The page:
Khomeini revered as Iran's revolution hits 30
Iran marks the anniversary of its 1979 Islamic revolution on Tuesday.
In dim light from high windows, the stream of schoolchildren never stops. Class after class of pupils, herded by their teachers, make their pilgrimage to the place where Ayatollah Ruhollah Khomeini, the founder of Iran's 1979 Islamic revolution, once preached.Skip to next paragraph
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A banner leaves no doubt about today's lesson: "This revolution is not known anywhere in the world without the name Khomeini."
As Iran marks the 30th anniversary of its revolution on Tuesday, the ayatollah's defiant spirit still towers above all. From Iran's opposition to America as the "Great Satan," to the spread of its ideology of resistance – as well as loving family moments – Khomeini's legacy lives on in fact and myth.
"The imam [Khomeini] would enter through this door," religion teacher Alireza Boroujerdi tells his group of 20 attentive boys sitting on the floor of the Jamaran prayer hall in North Tehran. "From this closed and small place, he would move the world. He would say something and the backs of world leaders would shake."
Khomeini lived simply, yet he inspired the "oppressed people" of Lebanon and the Palestinian territories to "stand up and resist" Israel, Mr. Boroujerdi tells the students. Every night he prayed, and cried so much that he needed a towel because "tissues were not enough to wipe his tears," Boroujerdi says.
Such faith leads inexorably to triumph for the Islamic Republic, lectures the brown-robed cleric.
The Omid (Hope) satellite launched by Iran last week has "orbited around the Earth 60 times already, all because of this leader," he says. "Our independence and reliance on God – all this is because of what happened here."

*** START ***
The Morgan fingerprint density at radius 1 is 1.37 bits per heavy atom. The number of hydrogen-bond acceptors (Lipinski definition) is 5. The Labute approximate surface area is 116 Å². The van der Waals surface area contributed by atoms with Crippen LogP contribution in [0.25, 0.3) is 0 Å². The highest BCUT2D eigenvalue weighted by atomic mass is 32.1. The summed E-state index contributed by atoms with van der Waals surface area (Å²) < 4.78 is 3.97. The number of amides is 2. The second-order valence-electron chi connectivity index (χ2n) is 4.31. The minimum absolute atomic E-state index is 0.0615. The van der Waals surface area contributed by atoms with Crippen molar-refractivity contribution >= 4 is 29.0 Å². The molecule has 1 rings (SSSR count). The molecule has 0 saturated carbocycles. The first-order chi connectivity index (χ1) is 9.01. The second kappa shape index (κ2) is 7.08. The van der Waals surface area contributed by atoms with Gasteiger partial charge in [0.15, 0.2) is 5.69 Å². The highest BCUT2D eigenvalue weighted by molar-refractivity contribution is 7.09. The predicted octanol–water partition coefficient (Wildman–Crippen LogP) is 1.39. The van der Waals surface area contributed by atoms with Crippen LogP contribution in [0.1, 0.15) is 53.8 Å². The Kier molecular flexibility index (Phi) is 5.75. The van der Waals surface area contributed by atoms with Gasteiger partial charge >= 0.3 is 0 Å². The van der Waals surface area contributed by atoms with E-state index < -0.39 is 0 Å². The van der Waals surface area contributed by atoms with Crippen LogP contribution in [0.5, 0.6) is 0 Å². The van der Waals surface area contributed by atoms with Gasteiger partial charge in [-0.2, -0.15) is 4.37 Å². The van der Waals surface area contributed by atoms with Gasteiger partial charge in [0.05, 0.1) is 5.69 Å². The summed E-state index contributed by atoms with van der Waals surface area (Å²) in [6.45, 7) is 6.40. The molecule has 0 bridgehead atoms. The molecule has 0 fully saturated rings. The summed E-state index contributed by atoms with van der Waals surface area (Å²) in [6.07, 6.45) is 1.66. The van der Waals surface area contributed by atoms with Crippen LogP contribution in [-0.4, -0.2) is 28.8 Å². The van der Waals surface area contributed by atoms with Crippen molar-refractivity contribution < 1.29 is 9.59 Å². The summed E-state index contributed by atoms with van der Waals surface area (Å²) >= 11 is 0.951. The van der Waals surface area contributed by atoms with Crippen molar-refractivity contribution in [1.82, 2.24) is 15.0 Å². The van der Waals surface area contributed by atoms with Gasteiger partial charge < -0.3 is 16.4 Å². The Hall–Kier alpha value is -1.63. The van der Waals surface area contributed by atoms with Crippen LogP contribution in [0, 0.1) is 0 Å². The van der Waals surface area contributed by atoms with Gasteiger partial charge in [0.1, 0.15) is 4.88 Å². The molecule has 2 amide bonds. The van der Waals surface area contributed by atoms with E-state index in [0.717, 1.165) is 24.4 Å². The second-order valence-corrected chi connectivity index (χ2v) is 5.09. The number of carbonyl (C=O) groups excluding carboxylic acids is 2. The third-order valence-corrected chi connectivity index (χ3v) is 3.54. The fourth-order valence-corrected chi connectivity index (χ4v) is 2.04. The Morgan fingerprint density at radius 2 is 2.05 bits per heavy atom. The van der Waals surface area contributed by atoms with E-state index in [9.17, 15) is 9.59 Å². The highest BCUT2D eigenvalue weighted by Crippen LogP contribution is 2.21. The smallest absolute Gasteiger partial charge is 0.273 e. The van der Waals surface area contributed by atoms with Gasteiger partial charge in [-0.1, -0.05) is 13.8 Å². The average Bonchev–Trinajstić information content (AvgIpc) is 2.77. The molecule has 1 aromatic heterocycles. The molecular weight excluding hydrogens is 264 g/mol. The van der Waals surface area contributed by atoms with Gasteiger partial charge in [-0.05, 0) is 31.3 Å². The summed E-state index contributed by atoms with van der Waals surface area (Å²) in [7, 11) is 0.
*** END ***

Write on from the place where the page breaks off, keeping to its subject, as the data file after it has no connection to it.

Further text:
Forging a new society
Although the official history is taught to Iranian pupils, those who knew or met Khomeini describe an enigmatic man who not only toppled the pro-Western Shah Muhammad Reza Palavi, but reinterpreted Shiite doctrine to make way for the supreme religious rule of the Velayat-e Faqih.
But the fight to forge an Islamic republic was a ruthless one.
State-run TV channels are full of grainy footage of the bloody protests of 1979 and before, and of the mass rallies that marked his return to Iran after years in exile.
Iraq's invasion of Iran in 1980, after deep purges in the shah's military forces, was another challenge to the regime.
Tens of thousands of "martyrs" died at the front lines and in human wave attacks, cementing a Shiite ideology of martyrdom, sacrifice, and self-reliance that is revered by devotees to this day. In 1988, several thousand prisoners were taken from jail and executed.
But it was a different scene at home, remembers Khomeini's granddaughter, Zahra Eshraghi.
"On TV he was a tough, stern person. But at home he was very soft, very warm, and very calm. He would never get angry with us."
The ayatollah's softer side
"He would help me study. He insisted I go to university," says Mrs. Eshraghi, adding that he used to call her regularly to talk and to encourage more study before she took on a degree in Western philosophy. "He was much closer to us than a traditional grandfather."